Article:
At college graduations, the faculty wear dark flowing robes, satiny hoods, and puffy hats. Look closely, and you’ll notice little variations—they are not arbitrary. Each detail tells a rich story about the professor wearing the regalia.
Indicates the professor’s approach to dressing for class:
- Black: Funky vintage
- Red: Four-season surf vibe
- Dark blue: Frump
- Any other color: Whatever the fuck I want; I have tenure
The Velvet Bands on the Robe’s Sleeves
Indicates the professor’s approach to grading papers:
- Four stripes: Having read a reasonable number of papers per day, only when rested, calm, and well-fed, I return the papers with insightful, civil comments and fair grades within two weeks of their submission. (N.B. Four-striped robes are no longer manufactured and are only available via special order.)
- Three stripes: I procrastinate all week, then do all the grading in a frenzied, caffeine-induced weekend delirium.
- Two stripes: I procrastinate for weeks, then do all the grading over holiday breaks to maximize my sensation of martyrdom.
- One stripe: I procrastinate for months, then give all students whose parents are lawyers an A and everyone else a B.
The Color of the Hood’s Velvet Trim
Indicates the professor’s reason for going to grad school in the first place:
- Black: I say it’s because of my passion for my field. But if I’m being honest, I just wanted to avoid the “real world” for a few more years, and I felt lost without the validation and structure college offered. I also wanted a challenge, but now I constantly wonder, Why? Didn’t I know yet that life itself is already challenging enough?
- Navy blue: Same.
- Dark maroon: Same.
- All other colors: Same.
The Color of the Satin Chevron Stripe Inside the Hood
Indicates the professor’s approach to the Q&A portion of panels at academic conferences:
- Lilac: To promote my own research
- Emerald: To hightail it out of Ballroom D early and beat the bathroom rush
- Cardinal: To lavish unqualified praise that I’ll later try to parlay into sleeping with the presenter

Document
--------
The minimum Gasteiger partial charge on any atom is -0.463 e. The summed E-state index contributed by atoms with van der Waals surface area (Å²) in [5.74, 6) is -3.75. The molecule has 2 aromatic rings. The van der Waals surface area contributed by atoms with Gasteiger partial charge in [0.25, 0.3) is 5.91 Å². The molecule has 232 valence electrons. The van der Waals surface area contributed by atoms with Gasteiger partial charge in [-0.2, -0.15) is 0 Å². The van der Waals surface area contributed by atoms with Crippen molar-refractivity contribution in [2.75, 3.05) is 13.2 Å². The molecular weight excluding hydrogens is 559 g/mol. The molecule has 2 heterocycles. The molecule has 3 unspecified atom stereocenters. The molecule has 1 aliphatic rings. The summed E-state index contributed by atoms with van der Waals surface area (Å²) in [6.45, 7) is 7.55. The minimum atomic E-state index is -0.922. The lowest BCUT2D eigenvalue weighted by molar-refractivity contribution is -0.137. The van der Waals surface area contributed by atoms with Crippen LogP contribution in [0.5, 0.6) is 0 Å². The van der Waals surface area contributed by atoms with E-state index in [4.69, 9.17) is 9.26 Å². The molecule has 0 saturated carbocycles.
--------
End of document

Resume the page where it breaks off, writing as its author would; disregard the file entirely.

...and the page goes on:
- Royal blue: More of a comment than a question
- Yellow: Nap
The Color of the Satin Lining of the Hood
Indicates the professor’s approach to office hours:
- Orange: I schedule office hours during my only free hour all day, lunch, then depress students by spending the whole time apologetically eating sad beige yogurt that crusts in the corners of my mouth.
- Light blue: My office hours are always packed because of my nervous tendency to reveal exam answers when speaking off the cuff.
- Purple: My office hours are always packed because I’m hot.
- Burgundy: I keep my office door closed during office hours so no one sees me on my knees, praying no one will come to office hours.
- Silver: What are office hours? Is that something people do on Fridays? I haven’t been to my office on a Friday in twenty-five years.
(optional accessories that hang around the neck)
Similar to football players awarded skull decals to stick on their helmets, faculty members are given a new cord for each sack. In academia, it’s considered a “sack” if you stand up during a faculty meeting and point out whatever way the administration is currently destroying the faculty / the students / the working class / themselves / the entire concept of education.
(the little hat)
No details about the tam mean anything. But the fact that you know it’s called a tam, and you call it a “tam” and not “the little hat,” means everything.
All-Black Robe, No Sleeve Stripes, Blue Satin Hood, Coat of Arms Over the Left Breast That Reads “RAVENCLAW”
Indicates a Halloween costume purchased for $35 on Amazon by an underpaid contingent professor.